Jonathan Morduch blogs passionately on how the Wall Street Journal got it wrong in confidently calling a bubble in Indian microcredit:
The WSJ purports that microfinance clients are being “carpet bombed” by loans. The fact is that the typical low-income person (with a profile like that of microfinance customers) lives a life involving multiple loans: some from informal sources (family, friends, moneylenders) and---if they're available---from microfinance or formal-sector banks. The evidence from Portfolios of the Poor suggests that most people manage a handful of financial devices at any one time, patching the pieces together to get the timing and volume as close to what is needed as possible. This is normal.
This is the most penetrating take I've seen on this little controversy.
Jonathan's post makes me wonder if I was too dim before on the ease with which group microcreditors could track borrowers with a credit bureau in order to detect and prevent multiple- and over-borrowing. The essence of group credit is to keep costs and interest rates down by delegating the job of monitoring borrowers onto borrowers themselves. To this extent, group microcreditors are flying blind. But group credit is a technology (in the economist's sense) that largely predates the ongoing revolution in digital technology. Perhaps today we can do better. Microcreditors are increasingly computerized, so that it ought to be possible to bring down the marginal cost of sharing information about clients. (Though I can't resist chuckling at the ASA branch I visited last year in Bangladesh, which housed a brand new HP computer running a high-powered custom MySQL database under Linux---and was connected to the outside world by a printer and a courier. Monthly reports were mailed to the central office. Multiply that by 3,300 branches.)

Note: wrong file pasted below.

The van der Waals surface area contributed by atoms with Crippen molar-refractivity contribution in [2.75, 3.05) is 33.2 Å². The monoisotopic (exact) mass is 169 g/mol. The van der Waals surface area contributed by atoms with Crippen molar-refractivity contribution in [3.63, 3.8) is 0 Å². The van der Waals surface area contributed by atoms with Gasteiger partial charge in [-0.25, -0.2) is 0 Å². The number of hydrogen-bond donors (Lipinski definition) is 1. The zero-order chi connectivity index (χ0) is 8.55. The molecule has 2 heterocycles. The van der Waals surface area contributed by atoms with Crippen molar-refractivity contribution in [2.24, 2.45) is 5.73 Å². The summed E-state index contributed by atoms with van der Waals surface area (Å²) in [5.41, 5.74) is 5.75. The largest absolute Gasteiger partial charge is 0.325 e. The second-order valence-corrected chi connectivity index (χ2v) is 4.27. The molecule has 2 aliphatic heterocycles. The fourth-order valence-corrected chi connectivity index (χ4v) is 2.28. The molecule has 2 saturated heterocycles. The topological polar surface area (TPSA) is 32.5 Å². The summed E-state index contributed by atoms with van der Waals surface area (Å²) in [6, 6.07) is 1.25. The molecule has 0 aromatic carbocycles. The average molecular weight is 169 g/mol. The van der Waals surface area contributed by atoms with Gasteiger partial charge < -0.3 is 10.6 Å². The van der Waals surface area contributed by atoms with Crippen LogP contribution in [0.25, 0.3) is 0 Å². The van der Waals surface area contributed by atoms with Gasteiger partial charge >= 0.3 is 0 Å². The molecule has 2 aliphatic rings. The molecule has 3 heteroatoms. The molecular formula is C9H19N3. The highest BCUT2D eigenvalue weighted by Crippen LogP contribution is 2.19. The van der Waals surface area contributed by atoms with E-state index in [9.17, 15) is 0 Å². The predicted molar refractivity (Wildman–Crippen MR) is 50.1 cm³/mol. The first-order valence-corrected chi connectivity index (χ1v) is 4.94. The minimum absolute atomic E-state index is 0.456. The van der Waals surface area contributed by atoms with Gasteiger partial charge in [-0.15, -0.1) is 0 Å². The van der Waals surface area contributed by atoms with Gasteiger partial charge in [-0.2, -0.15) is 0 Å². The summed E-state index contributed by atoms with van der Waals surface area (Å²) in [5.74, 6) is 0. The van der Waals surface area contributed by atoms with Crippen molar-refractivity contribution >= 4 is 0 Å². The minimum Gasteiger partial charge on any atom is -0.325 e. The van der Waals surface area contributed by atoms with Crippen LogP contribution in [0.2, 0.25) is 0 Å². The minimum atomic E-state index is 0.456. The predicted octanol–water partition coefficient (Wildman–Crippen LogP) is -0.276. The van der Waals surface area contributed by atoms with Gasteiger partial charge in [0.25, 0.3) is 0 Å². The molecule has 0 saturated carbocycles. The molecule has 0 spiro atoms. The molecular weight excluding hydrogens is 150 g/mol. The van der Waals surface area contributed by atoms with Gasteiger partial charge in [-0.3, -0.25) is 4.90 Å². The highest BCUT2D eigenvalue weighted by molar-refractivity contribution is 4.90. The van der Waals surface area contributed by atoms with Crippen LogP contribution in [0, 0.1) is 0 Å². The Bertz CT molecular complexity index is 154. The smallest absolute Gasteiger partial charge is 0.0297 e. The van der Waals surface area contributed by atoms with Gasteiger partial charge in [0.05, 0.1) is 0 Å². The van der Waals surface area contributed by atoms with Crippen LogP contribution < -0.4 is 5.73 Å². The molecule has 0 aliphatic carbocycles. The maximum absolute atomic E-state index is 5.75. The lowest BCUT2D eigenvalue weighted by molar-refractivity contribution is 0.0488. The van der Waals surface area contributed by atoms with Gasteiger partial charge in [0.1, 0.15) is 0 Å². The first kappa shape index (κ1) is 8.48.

A major prerequisite for a credit bureau is a way to identify people in order to match up records from various lenders and prevent fraudulent use of multiple names. India, for one, has no national ID system. But it has just launched an ambitious project, with Infosys cofounder Nandan Nilekani at the head, to create one. The ID card system will reportedly use biometric technology such as digital fingerprinting. (A bit more on that in Fingerprinting Malawian Paprika Farmers.) As it happens, Karnataka State, site of the WSJ's reportage, has been selected for the pilot. It will be interesting to see how quickly or slowly the national authority IDs the state's tens of millions of poor people---and to see how easy or hard it is for microcreditors to latch on to the system.
Separately, N Srinivasan, a leading observer of Indian microfinance, blogs for CGAP on the subtleties of the troubles in Karnataka. "For the large MFIs, the problem is very small, while some small MFIs have a large problem."